By Christina Tynan-Wood; Illustrations by Chris Arran
When I was a teenager, my father brought home a computer and suggested I figure out how to use it -- and I've been hooked on technology ever since. Now I write about it for a living, have advised retailers about what to sell in their stores, and test gadgets and software constantly. In short, I like this stuff. A lot. Still, I see no reason to waste time on tech that's not useful, which makes me a pretty typical woman.
Given the state of the economy, there's a special place in my heart for free gear, and there's plenty available. Check out my favorite Web ways to do more for less. (This is when being a geek pays!)Virtual Personal Assistant
If I dare bring up PC-based calendars and content managers, my friends insist they're not willing to give up their paper planners. No argument -- I, too, am at one with my Filofax. But I also love my digital personal information manager. Essential PIM Free, essentialpim.com, allows me to catalog thousands of contacts, update my calendar, and track my mile-long to-do list. I don't have to cross out an address every time my sister moves or changes boyfriends (or both). I can cut and paste a person's details into an e-mail when someone asks, and I can print out all or part of my address book to carry in said Filofax. I also like to put appointments that repeat on my calendar once and get a day-before reminder without giving it another thought. For a small investment ($40 for the Pro version and $25 for a synchronizer), Essential PIM will sync with your Palm or Google or Outlook calendar.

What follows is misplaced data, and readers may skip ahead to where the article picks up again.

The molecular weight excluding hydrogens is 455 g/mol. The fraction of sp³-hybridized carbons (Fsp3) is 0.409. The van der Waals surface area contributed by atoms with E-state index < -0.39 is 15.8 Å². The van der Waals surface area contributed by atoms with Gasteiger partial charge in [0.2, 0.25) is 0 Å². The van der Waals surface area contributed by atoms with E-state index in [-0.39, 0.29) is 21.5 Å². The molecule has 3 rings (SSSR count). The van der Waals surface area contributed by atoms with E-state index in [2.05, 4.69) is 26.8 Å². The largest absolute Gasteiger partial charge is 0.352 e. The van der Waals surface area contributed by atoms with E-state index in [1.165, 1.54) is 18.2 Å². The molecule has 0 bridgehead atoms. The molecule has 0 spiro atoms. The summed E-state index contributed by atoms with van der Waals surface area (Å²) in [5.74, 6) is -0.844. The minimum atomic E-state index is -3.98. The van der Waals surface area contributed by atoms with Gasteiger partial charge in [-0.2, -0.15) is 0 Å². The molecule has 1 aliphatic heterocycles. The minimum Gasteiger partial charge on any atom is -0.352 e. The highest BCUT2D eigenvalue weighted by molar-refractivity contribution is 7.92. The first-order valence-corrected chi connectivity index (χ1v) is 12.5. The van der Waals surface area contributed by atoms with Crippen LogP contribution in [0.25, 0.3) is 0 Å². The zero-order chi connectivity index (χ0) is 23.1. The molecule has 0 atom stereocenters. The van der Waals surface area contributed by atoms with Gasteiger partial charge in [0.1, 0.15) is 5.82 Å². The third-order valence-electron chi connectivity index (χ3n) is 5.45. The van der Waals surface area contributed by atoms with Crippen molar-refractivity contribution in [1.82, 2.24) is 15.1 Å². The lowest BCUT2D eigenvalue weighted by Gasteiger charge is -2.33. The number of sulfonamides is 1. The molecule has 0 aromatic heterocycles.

My 12-year-old son is, shall we say, organizationally challenged, so I wondered if a laptop for school would help. (Answer: Yes, FYI.) I chose a cheap Net book because he tends to lose things but then realized that installing a full-blown office program would negate my savings. So I downloaded the freebie suite from openoffice.org. How can these great word processing, spreadsheet, presentation, and drawing programs cost zilch? It's what's called open source software. In a nutshell, the open source movement was born of the old adage, "Many hands make light work." Somebody posts basic code on the Internet and other programmers build on it in their spare time. So the owner is not a for-profit company but a group of volunteers dedicated to their vision of a world where software is built by and for the people. See how cool nerds are?